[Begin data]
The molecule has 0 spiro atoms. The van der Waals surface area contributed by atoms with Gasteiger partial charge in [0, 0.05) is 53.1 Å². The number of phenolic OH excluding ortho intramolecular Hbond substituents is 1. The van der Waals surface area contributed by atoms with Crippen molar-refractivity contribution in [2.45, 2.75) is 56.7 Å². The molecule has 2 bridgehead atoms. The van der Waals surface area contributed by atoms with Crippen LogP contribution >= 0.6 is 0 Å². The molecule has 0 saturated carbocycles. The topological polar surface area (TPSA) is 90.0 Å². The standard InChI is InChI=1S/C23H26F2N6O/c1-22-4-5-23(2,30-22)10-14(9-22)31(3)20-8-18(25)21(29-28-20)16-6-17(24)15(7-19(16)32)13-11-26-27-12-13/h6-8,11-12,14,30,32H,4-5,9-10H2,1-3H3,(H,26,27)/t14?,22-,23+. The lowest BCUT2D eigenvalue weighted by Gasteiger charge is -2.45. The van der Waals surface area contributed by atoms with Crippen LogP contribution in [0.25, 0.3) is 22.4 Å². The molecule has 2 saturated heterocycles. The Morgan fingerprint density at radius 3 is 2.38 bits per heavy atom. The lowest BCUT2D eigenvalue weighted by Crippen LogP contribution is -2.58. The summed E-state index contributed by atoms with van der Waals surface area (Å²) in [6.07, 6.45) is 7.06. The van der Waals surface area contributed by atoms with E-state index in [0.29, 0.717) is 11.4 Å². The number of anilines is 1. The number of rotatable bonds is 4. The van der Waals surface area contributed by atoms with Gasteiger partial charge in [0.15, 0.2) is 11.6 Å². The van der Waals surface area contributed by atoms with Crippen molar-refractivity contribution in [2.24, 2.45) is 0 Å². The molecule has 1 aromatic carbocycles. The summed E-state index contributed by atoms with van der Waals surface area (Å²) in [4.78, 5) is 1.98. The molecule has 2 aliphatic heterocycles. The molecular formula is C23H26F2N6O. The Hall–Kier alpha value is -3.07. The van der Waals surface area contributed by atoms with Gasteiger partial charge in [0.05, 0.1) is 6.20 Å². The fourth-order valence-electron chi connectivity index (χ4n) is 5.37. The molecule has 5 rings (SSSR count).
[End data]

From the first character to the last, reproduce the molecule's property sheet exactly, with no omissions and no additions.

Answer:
The molecule has 0 spiro atoms. The van der Waals surface area contributed by atoms with Gasteiger partial charge in [0, 0.05) is 53.1 Å². The number of phenolic OH excluding ortho intramolecular Hbond substituents is 1. The van der Waals surface area contributed by atoms with Crippen molar-refractivity contribution in [2.45, 2.75) is 56.7 Å². The molecule has 2 bridgehead atoms. The van der Waals surface area contributed by atoms with Crippen LogP contribution >= 0.6 is 0 Å². The molecule has 0 saturated carbocycles. The topological polar surface area (TPSA) is 90.0 Å². The standard InChI is InChI=1S/C23H26F2N6O/c1-22-4-5-23(2,30-22)10-14(9-22)31(3)20-8-18(25)21(29-28-20)16-6-17(24)15(7-19(16)32)13-11-26-27-12-13/h6-8,11-12,14,30,32H,4-5,9-10H2,1-3H3,(H,26,27)/t14?,22-,23+. The lowest BCUT2D eigenvalue weighted by Gasteiger charge is -2.45. The van der Waals surface area contributed by atoms with Crippen LogP contribution in [0.25, 0.3) is 22.4 Å². The molecule has 2 saturated heterocycles. The Morgan fingerprint density at radius 3 is 2.38 bits per heavy atom. The lowest BCUT2D eigenvalue weighted by Crippen LogP contribution is -2.58. The summed E-state index contributed by atoms with van der Waals surface area (Å²) in [6.07, 6.45) is 7.06. The van der Waals surface area contributed by atoms with E-state index in [0.29, 0.717) is 11.4 Å². The number of anilines is 1. The number of rotatable bonds is 4. The van der Waals surface area contributed by atoms with Gasteiger partial charge in [0.15, 0.2) is 11.6 Å². The van der Waals surface area contributed by atoms with Crippen molar-refractivity contribution in [2.24, 2.45) is 0 Å². The molecule has 1 aromatic carbocycles. The summed E-state index contributed by atoms with van der Waals surface area (Å²) in [4.78, 5) is 1.98. The molecule has 2 aliphatic heterocycles. The molecular formula is C23H26F2N6O. The Hall–Kier alpha value is -3.07. The van der Waals surface area contributed by atoms with Gasteiger partial charge in [0.05, 0.1) is 6.20 Å². The fourth-order valence-electron chi connectivity index (χ4n) is 5.37. The molecule has 5 rings (SSSR count).